CORPUS CHRISTI, Texas, Aug. 25, 2016 /PRNewswire/ -- A Texas man is suing Yamaha Motor Co. claiming a defective motorcycle throttle that was the subject of a safety alert to dealers but not to owners resulted in his paralyzing injuries.
Isaac De Lua-Ruiz, 36, of Corpus Christi, was thrown off the 2014 FZ-09 Yamaha motorcycle on January 16, 2016, after it "suddenly and without warning went into an uncontrolled and harsh acceleration" as he made a slow turn in a parking lot, according to the lawsuit filed July 25 in Nueces County District Court, Lua-Ruiz vs. Yamaha, Cause No. 2016DCV-3698-A.
Lua-Ruiz was thrown onto a raised cement edge, which broke his spine resulting in paralysis from the waist down, said his attorney, Billy Edwards, of the Edwards Law Firm in Corpus Christi, Texas.
"Yamaha knew the throttle on the 2014 FZ-09 was defective and carried a risk of sudden, unintended acceleration, yet did not warn owners and riders. Instead, it issued a 'silent recall,' instructing dealers to repair the problem only if owners complained. As a result, the father of two young children is now paralyzed, and Yamaha must be held accountable," Edwards said.
Yamaha Aware of Throttle Dangers
The Yamaha FZ-09 is a popular midsize street bike. According to the lawsuit, the 2014 model was the first FZ-09 to use Yamaha's throttle-by-wire computer-based technology to calculate throttle response instead of the throttle being controlled by the operator via a mechanical cable. Buyers immediately began complaining about the bike's "twitchy throttle response," "jerky throttle response," and" surging at slow speeds," according to the lawsuit.
As a result, Yamaha altered the computer software in the 2015 model FZ-09 specifically to smooth out the throttle response and provide better control of the motorcycle, according to the suit. At no time did Yamaha attempt to notify owners of the 2014 FZ-09 of this serious safety issue or the availability of a repair, the lawsuit noted.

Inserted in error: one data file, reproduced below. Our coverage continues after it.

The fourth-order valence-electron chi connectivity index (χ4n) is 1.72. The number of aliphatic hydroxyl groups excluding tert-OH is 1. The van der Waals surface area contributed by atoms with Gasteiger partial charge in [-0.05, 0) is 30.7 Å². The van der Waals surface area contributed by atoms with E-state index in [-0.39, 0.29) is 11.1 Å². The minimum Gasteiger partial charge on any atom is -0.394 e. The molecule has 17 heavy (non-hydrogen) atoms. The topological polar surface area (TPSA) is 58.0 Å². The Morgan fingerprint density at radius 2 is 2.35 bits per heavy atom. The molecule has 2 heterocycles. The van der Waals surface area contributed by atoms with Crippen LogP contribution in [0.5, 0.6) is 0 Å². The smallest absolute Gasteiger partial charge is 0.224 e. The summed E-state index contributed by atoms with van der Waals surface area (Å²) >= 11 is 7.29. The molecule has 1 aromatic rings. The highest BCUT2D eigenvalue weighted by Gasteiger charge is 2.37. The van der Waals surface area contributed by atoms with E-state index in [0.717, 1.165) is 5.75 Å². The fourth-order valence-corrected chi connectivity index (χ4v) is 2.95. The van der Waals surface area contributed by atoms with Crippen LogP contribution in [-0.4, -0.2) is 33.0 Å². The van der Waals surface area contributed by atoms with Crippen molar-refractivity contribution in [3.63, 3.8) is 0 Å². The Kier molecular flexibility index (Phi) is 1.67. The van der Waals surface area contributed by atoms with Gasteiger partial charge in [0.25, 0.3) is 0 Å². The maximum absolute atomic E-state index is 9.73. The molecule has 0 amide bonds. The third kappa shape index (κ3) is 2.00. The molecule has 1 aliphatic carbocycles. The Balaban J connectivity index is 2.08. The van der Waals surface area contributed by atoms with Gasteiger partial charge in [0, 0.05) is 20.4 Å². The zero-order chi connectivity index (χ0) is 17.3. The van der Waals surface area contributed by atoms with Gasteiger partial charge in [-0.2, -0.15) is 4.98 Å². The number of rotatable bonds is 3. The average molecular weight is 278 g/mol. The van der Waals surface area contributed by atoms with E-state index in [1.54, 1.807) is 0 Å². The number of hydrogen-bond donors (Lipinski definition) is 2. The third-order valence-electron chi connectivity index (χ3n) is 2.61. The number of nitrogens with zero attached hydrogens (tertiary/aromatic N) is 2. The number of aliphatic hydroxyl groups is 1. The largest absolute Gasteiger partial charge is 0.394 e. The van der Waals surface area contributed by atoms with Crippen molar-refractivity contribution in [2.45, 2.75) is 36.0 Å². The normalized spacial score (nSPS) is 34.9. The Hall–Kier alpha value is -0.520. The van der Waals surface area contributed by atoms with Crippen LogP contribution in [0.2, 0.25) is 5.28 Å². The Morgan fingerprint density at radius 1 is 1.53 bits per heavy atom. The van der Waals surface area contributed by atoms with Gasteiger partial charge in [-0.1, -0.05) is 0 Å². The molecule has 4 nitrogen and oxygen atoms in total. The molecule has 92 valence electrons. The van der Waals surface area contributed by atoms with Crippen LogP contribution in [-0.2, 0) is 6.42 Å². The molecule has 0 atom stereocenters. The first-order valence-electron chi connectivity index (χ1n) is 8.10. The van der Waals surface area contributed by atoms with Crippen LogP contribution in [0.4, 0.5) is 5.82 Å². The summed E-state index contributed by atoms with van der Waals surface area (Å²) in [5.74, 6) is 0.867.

In a September 2014 Technical Bulletin about the 2014 FZ-09 sent to dealers worldwide, Yamaha noted "When certain model units are operated between 18 and 37 mph in 1st or 2nd gear, the rider may experience a non-linear transition between closed to ¼ open throttle."
The bulletin further advised dealers to "modify only those units that experience this condition," the lawsuit noted.
"Non-linear transition is a technical term for 'uncontrolled,'" Edwards said. "You give the bike some throttle and it could either glide you forward or explode under you, you can't count on the bike doing what you need it to do. It's a crap shoot that can kill you."
Dealership Failed to Advise Owner
In fact, a previous owner of the motorcycle had taken the bike into a Yamaha dealership in response to a 2014 recall involving headlamps, and the dealership did not advise him of the availability of the new software related to the throttle risk, the lawsuit noted.
"The notice sent out to 5,300 owners about the FZ-09's headlamps could easily have alerted owners to the throttle defect and the availability of a repair, but the company and dealership obviously chose to keep quiet. Isaac and his family will pay for that decision forever," Edwards said.
Billy Edwards and the Edwards Law Firm have been representing motorcyclists and their families in serious injury cases for more than 25 years. Billy is Board-Certified in Personal Injury Trial Law by the Texas Board of Legal Specialization, a qualification held by only five percent of all attorneys in Texas.
Contact: Teresa Kelly
For the Edwards Law Firm
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SOURCE Edwards Law Firm